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The solar industry has welcomed new figures revealing the market is gradually recovering from deep cuts to the popular feed in tariff incentive scheme, which effectively halted growth across the sector last month.

 

The current figures are testament to the need for a consistent government policy for renewable energy, which will encourage public investment and interest in this sector. Solarfeedintariff would hope to see more positives coming from the UK Government in this regard.

 

Deployment of solar PV has increased steadily at around 620 kilowatts per week since the start of April, according to a report published by the Department of Energy and Climate Change (DECC) late last week.

Demand collapsed after the government changed the rules governing the scheme and halved the level of incentives available from April 1. The number of installations dropped to 885 in the first week of April, creating around 2.5MW of new capacity – a huge reduction on the tens of thousands of installations undertaken during February and March.

However, provisional figures show that 1,788 solar installations were completed in the week ending 3 June, creating around 6.4MW of new capacity. The figure is less than the 2,186 installations in the last week of May, however the June 3 figure is likely to be revised upwards slightly as new information is collected.

Paul Barwell, chief executive of the Solar Trade Association, said he was confident the industry was now “on the road to recovery”, following the recent confirmation by Climate Change Minister Greg Barker that the next wave of cuts to the solar feed-in tariff will come into effect in August, cutting payments for small scale installations from 21p/kWh to 16p/kWh.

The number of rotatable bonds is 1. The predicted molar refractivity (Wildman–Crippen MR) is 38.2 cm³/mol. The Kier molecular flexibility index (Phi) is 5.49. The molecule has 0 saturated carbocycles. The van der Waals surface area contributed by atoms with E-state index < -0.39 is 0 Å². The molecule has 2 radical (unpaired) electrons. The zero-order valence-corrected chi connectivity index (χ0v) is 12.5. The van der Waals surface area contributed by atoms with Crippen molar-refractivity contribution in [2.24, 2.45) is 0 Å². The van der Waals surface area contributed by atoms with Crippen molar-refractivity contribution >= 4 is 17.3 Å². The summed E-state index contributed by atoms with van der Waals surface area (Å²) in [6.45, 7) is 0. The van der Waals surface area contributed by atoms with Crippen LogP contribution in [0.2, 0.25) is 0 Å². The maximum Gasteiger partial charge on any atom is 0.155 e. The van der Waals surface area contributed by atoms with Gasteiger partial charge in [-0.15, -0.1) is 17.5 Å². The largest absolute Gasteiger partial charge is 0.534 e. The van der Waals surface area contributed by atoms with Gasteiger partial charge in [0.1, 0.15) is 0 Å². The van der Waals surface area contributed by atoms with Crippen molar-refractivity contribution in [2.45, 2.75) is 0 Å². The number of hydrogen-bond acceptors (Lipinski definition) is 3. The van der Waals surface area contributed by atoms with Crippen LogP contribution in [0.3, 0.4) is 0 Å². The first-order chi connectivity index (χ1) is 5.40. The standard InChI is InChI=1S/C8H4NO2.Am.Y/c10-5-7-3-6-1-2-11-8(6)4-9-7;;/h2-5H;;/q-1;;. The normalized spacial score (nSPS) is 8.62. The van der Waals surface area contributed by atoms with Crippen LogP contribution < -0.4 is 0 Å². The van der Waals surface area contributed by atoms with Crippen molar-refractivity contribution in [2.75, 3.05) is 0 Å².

Barker also announced a new mechanism for reducing feed-in tariff that gives the government an option to cut the tariff every three months from November, based on the level of deployment in the preceding months.

“The steady climb in deployment – which will see a minor blip next week owing to the Jubilee weekend – is a sign of a stable and sustainable future for the UK PV sector,” said Barwell. “Consumers are getting the message that returns are as good as ever and the feed-in tariff is finally stable.”

However, many industry insiders remain concerned that the industry has shrunk in size as a result of the deep cuts to feed-in tariffs.

Building company Carillion confirmed last month that it would cut 1,400 jobs following a drop in demand for solar as a result of the deep cuts to feed-in tariffs. Coventry-based Norton Energy Solutions also entered administration at the end of May, putting around 100 jobs at risk.

 

Originally published on BusinessGreen.

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